Sydney fintech startup Waddle has closed its first external funding round, raising debt funding to facilitate $30 million dollars in loan volume over the next 12 months. Led by a private Australian investment group, the funding will help the startup compete in the increasingly crowded small business financing space.
Founded by Leigh Dunsford and Simon Creighton in 2014, Waddle is an invoice financing company, allowing small and medium enterprises to access credit lines based on their invoiced receivables. Essentially, it allows B2B companies dealing on credit terms to access funds based on what is owed to them.
Waddle integrates with accounting platforms Xero, MYOB, and Quickbooks, enabling businesses to get automatic approvals and ongoing revolving credit lines based on the outstanding invoices held in these platforms.
The startup stated in January that since its July 2015 launch it had provided around $1 million in financing to approximately 20 businesses. It was, at the time, looking for $18 million in debt and equity funding.
Dunsford said the rise to $30 million has come as the startup has grown, increased capacity, and most importantly, found its place in the market.
“This new debt funding is purely based on projections from past proven client volumes which are increasing each month as the market becomes educated about our offering, predominantly through word of mouth. This initial capital forms the first of a series of funding tranches that we seek to raise as we push upstream,” he said.
The funding comes as the market of online loan providers grows increasingly crowded – albeit other startups such as Spotcap provide unsecured credit lines – but Dunsford said the competition will serve customers, and in turn Waddle, well.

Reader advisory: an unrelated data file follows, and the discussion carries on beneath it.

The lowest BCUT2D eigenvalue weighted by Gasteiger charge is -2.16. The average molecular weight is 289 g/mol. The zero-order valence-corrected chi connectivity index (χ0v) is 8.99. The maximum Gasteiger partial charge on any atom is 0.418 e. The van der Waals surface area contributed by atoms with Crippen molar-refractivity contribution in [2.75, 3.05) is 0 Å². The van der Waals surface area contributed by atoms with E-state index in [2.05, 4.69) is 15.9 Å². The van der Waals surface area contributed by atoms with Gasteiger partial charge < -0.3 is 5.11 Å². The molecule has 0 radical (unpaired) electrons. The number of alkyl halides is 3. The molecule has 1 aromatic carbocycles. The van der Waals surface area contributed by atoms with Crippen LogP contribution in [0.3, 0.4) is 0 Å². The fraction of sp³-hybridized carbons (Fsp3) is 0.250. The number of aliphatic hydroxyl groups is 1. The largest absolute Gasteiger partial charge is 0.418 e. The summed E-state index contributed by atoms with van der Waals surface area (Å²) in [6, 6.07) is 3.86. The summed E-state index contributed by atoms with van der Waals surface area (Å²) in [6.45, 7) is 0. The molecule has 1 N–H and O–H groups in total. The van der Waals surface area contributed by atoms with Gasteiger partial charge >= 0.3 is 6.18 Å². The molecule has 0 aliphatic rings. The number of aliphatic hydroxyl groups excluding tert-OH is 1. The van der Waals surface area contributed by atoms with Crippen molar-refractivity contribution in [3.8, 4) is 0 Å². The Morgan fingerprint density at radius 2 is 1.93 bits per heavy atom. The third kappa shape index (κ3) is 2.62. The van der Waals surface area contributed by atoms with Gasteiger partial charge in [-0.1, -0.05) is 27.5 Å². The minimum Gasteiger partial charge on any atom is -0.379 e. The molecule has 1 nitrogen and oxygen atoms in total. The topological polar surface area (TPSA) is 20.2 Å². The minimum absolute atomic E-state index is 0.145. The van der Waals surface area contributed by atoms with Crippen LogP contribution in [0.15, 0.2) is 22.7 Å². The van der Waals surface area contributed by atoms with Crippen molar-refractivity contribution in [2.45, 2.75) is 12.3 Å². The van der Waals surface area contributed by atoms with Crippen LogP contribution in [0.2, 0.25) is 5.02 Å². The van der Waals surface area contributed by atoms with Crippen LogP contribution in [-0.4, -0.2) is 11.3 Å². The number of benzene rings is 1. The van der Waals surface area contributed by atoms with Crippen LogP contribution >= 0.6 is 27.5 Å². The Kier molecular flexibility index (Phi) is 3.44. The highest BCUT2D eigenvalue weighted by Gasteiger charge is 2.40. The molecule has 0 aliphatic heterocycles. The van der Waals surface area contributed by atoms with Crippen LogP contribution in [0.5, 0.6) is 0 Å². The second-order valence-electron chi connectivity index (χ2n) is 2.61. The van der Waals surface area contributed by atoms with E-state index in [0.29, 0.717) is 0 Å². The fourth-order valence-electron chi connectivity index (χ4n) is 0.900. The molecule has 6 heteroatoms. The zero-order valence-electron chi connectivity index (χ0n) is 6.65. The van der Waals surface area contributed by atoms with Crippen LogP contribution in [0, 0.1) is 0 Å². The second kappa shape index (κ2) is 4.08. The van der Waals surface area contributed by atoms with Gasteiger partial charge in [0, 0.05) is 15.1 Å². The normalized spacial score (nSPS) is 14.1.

“I think the existing fintech startups, particularly in unsecured business lending that have entered the market, are creating healthy self-regulated competition that will result in better pricing for the borrowers and healthier terms. I am not sure how many more could enter the fixed term short term market given there are quite a few competing for market share. We think there are two dominant players in this space both in Sydney and Melbourne that understand the market well,” he said.
He said Waddle is working hard to differentiate itself through not only its secured lending offering but its integrations, which provide the data that allows the startup to offer the revolving credit lines that automatically adjust to changes. Once the systems are integrated, the user’s accounting and banking data are automatically synced, which means they’re not required to apply for loans manually, with Waddle rather automatically presenting loan offers based on the user’s data.
“This automation is key to providing a seamless funding experience to our customers to give the effect of ‘cash on demand’ without worrying about fixed repayments or re-applying for credit. We effectively embed the funding into their online accounts which is right on the pulse of where they need there funder to be,” he said.
With its funding, Waddle will also be increasing its credit limit from $500,000 over the next 12 months. Dunsford said the startup also expects to release a mobile app in the coming months, integrate additional systems, and expand overseas.
Image: Leigh Dunsford and Simon Creighton. Source: Supplied.